Orbitz Takes a Wrong Turn

By Deborah Gage Print this article Print

Snafus over schedules and fares have lost the online travel service customers. If Orbitz can't keep its data straight, it'll never take off.

Tom Harvey discovered by accident that the round-trip ticket to New York he had purchased on Orbitz, the online travel site, was really a one-way ticket. He called Orbitz co-owner American Airlines to confirm his vegetarian meal for the April flight, when the agent asked if he realized that he was not returning to San Jose.

PDF DownloadPuzzled, Harvey says he called Orbitz customer service, which told him that while Orbitz could issue him a new ticket, he would have to pay double the fare because American had raised prices in the two days since his purchase.

So Harvey went back to American, pleading membership in AAdvantage, American's rewards program for frequent fliers. It took some convincing, Harvey says, but the agent gave him the benefit of the doubt. He overrode American's new fare and gave Harvey, a marketing director for a California public relations firm, his round-trip ticket at the original price.

American spokeswoman Erika von Hacht won't comment, other than to say that the airline is pleased with its relationship with Orbitz. For its part, Orbitz finds no mention of Harvey's name in its customer service logs and no record of the disputed flight. Employees did pull up a December flight from San Jose to Washington when supplied with Harvey's e-mail address, which is the way Orbitz identifies customers. When Harvey uses that same e-mail address to log into Orbitz's Web site himself, he finds a flight that he took in December—to Baltimore, not Washington.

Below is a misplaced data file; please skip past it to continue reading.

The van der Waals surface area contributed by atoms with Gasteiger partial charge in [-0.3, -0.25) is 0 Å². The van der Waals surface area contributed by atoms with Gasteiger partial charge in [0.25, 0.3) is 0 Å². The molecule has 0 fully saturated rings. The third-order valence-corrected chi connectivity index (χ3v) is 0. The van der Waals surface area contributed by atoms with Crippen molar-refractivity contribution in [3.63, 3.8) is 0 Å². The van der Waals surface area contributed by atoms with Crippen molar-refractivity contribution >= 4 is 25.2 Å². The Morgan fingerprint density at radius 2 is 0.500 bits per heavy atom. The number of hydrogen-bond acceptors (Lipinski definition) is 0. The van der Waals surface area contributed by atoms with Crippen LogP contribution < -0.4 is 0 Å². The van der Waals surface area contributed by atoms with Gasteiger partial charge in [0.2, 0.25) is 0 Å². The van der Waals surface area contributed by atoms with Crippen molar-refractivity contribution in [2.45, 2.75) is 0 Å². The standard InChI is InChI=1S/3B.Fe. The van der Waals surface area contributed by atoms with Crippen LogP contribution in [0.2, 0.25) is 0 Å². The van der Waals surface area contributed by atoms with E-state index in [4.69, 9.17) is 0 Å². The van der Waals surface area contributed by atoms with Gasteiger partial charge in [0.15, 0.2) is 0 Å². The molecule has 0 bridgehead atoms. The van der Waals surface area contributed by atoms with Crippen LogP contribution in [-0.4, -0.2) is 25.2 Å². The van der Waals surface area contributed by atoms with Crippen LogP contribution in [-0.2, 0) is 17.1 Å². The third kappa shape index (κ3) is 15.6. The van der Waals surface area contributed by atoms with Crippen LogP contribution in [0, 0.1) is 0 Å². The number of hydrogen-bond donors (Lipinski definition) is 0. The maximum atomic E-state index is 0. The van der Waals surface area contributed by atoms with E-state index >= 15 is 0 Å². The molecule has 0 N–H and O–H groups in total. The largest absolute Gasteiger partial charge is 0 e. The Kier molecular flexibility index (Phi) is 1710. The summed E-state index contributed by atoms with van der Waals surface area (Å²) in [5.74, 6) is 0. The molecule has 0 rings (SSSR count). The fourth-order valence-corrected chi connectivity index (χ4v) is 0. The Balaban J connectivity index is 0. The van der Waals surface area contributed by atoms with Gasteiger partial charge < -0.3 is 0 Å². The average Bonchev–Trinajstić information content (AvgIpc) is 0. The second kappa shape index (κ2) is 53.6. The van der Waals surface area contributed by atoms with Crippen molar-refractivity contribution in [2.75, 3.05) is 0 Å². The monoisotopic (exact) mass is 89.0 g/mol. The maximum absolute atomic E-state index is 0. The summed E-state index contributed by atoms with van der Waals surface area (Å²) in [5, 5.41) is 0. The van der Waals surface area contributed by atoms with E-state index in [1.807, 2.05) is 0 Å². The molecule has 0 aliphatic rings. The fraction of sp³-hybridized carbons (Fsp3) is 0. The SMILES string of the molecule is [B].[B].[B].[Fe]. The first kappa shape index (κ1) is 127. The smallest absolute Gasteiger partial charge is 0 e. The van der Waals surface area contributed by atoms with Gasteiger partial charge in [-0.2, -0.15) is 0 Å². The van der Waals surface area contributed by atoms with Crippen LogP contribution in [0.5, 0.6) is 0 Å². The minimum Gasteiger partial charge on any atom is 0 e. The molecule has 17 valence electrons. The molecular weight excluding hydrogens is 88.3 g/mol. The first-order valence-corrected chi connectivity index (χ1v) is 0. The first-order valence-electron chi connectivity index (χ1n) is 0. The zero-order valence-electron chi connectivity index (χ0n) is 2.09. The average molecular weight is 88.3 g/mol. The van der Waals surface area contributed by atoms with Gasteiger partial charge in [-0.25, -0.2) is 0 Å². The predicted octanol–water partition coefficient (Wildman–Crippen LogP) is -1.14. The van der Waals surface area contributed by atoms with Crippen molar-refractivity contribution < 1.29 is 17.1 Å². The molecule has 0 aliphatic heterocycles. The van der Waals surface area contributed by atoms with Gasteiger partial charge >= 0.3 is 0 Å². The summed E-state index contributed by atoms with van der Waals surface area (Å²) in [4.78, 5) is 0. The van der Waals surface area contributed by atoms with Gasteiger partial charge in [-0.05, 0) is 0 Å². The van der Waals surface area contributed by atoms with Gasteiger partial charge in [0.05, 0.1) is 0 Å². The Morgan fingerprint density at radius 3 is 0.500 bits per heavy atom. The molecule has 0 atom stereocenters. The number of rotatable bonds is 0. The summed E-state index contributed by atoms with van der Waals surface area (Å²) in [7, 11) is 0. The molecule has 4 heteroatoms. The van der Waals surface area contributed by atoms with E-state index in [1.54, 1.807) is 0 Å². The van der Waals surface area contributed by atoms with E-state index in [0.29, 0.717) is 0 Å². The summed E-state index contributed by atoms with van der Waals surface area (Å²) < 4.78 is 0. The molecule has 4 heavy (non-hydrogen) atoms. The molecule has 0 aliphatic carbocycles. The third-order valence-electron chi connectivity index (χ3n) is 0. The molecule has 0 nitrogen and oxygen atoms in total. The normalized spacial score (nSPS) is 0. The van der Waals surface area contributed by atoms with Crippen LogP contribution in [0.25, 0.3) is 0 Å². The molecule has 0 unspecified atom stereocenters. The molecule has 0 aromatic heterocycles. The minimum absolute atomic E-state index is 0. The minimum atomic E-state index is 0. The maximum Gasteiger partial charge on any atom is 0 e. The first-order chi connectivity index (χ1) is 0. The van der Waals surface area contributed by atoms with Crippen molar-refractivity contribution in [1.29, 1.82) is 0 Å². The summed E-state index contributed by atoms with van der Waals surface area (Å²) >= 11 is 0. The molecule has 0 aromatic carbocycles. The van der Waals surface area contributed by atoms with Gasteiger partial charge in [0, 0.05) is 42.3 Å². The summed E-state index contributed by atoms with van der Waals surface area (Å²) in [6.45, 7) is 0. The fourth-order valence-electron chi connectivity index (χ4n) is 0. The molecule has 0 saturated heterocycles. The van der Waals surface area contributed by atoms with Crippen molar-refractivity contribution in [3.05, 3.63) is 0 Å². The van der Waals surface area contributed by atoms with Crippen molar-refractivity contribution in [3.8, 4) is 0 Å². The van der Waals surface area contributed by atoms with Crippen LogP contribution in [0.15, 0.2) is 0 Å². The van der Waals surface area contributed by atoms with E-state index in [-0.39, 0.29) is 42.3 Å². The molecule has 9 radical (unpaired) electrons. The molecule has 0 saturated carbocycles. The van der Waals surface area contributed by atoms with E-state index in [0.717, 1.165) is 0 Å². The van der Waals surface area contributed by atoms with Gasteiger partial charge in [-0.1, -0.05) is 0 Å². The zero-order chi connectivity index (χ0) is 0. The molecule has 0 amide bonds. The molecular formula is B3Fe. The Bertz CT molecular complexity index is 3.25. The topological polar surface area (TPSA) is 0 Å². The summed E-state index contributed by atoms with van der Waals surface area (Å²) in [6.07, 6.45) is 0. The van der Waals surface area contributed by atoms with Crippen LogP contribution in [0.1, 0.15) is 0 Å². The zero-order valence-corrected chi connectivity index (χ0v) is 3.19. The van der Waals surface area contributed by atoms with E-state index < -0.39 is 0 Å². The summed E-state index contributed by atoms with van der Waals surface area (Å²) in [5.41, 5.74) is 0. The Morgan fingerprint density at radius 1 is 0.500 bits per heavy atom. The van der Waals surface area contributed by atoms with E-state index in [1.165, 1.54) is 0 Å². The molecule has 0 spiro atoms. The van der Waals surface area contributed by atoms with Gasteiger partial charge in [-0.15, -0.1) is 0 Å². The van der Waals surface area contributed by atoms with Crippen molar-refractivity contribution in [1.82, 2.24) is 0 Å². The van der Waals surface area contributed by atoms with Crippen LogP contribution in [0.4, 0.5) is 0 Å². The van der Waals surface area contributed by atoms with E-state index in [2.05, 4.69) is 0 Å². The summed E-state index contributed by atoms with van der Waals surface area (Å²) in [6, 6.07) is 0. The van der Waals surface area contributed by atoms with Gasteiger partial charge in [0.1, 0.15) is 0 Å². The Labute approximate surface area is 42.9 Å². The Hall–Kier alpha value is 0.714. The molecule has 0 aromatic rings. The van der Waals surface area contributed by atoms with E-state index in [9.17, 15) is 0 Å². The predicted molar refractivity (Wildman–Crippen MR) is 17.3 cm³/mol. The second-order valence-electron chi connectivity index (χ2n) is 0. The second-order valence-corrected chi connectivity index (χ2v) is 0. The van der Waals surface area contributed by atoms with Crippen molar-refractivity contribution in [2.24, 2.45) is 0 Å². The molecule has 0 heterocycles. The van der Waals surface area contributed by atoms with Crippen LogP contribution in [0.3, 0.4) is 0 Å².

Such confusion—which also includes errant ticket-price and itinerary information—isn't unusual, according to those who've tried travel sites. And neither is the result: Harvey has stopped using Orbitz and its competitors for business travel. He thinks the risk of a mistake is too high.

Orbitz is a company whose customers have a lot of alternatives—and little tolerance for imperfect service. Neither Orbitz nor its two main competitors (Expedia and Travelocity) have been able to differentiate themselves among consumers—six out of 10 Americans who have used online travel sites have no brand preference, according to Forrester Research.

But the more insidious problem—when you talk to someone like Harvey—may be the number of consumers who've had such bad experiences with online travel services that they've stopped buying through them altogether, and now use them only for research purposes. Since Orbitz's business model is to take a cut of each transaction, such a trend could potentially prove fatal.

Orbitz's future is already in question. A planned sale of stock earlier this year was delayed, and it isn't clear whether Orbitz's cash-hungry owners—American, United Air Lines, Delta Airlines, Continental Airlines and Northwest Airlines—will want to continue funding the fledgling service if the public markets remain depressed. (Travelocity and Expedia are already public.)

This article was originally published on 2002-10-06
Senior Writer
Based in Silicon Valley, Debbie was a founding member of Ziff Davis Media's Sm@rt Partner, where she developed investigative projects and wrote a column on start-ups. She has covered the high-tech industry since 1994 and has also worked for Minnesota Public Radio, covering state politics. She has written freelance op-ed pieces on public education for the San Jose Mercury News, and has also won several national awards for her work co-producing a documentary. She has a B.A. from Minnesota State University.

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